Date of Award
College of Liberal Arts
Type of Degree
Robert F. Maddox
Leonard J. Deutsch
After World War II, the United States faced a new enemy: the Soviet Union. However, U. S. armed forces were rapidly demobilized after the war, which hindered the U. S. military’s capability to thwart the Soviet threat. Even though, Communism never had been an extreme threat to U. S. national security. World War II had leveled and destroyed much of the European and Asian economic infrastructure, which contributed to the appeal of this ideology. Therefore, many observers felt that international communism was now a threat to U. S. national security. Significantly, only the United States possessed the power to confront the challenge of communism. However, officials inside and outside the administration of Harry S. Truman were divided on how to respond to the menace of communism. One school of thought believed the Soviet Union was an economic and political threat. Therefore, it promoted the rehabilitation of economic infrastructures and political institutions as a deterrent to communism. Economic aid and trade, such thinkers believed, could diminish the political temptations of communism. This school of thought insisted that the communist threat was not a far-reaching international problem, but an internal economic and political problem for individual countries devastated by war. Another school of thought believed the Soviet Union’s military structure threatened U. S. national security. It advocated building up not only the economic and political structures of countries threatened by communism, but also these countries’ military and defensive capabilities. It insisted that communism was part of a far-reaching global scheme led by the Soviet Union determined to dominate the world. It believed both economic aid as well as military aid would eliminate communism in other countries.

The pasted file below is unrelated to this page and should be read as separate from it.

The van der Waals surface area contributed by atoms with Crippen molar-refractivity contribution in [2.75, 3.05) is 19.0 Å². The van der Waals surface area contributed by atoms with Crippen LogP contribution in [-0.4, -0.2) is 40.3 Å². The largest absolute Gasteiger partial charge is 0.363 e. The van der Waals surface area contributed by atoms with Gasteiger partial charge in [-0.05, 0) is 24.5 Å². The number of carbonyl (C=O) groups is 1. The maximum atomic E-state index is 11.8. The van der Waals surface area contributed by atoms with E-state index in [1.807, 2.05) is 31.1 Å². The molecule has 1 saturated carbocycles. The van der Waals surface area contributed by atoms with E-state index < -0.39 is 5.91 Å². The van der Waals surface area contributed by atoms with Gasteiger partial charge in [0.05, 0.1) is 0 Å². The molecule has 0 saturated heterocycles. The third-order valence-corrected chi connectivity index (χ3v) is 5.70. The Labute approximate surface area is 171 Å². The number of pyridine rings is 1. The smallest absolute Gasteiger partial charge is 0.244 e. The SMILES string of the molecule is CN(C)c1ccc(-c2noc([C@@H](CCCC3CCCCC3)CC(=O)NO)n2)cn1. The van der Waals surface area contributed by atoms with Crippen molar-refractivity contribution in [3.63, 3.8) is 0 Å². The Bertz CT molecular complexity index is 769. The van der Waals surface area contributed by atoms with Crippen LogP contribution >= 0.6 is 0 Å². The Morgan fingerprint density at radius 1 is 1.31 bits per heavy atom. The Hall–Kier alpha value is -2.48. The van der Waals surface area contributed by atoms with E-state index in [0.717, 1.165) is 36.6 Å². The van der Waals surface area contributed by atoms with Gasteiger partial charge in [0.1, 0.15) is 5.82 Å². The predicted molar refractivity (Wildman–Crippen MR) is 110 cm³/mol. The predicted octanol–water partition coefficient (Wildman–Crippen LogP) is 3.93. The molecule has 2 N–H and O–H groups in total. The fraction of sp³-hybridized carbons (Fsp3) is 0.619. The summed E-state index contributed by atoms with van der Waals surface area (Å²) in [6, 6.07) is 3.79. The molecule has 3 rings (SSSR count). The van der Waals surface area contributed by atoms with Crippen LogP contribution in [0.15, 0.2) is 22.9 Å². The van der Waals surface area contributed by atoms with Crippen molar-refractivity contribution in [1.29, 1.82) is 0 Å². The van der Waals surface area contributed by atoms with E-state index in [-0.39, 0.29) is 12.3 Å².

United States – Economic policy – 1945-1960.
United States – Foreign economic relations – China.
United States – Foreign relations – China.
Russell, Robert D. II, "The national security debate and the Truman administration's policy toward China, 1947-1950" (2000). Theses, Dissertations and Capstones. 1812.
Asian History Commons, Political History Commons, Public History Commons, Social History Commons, United States History Commons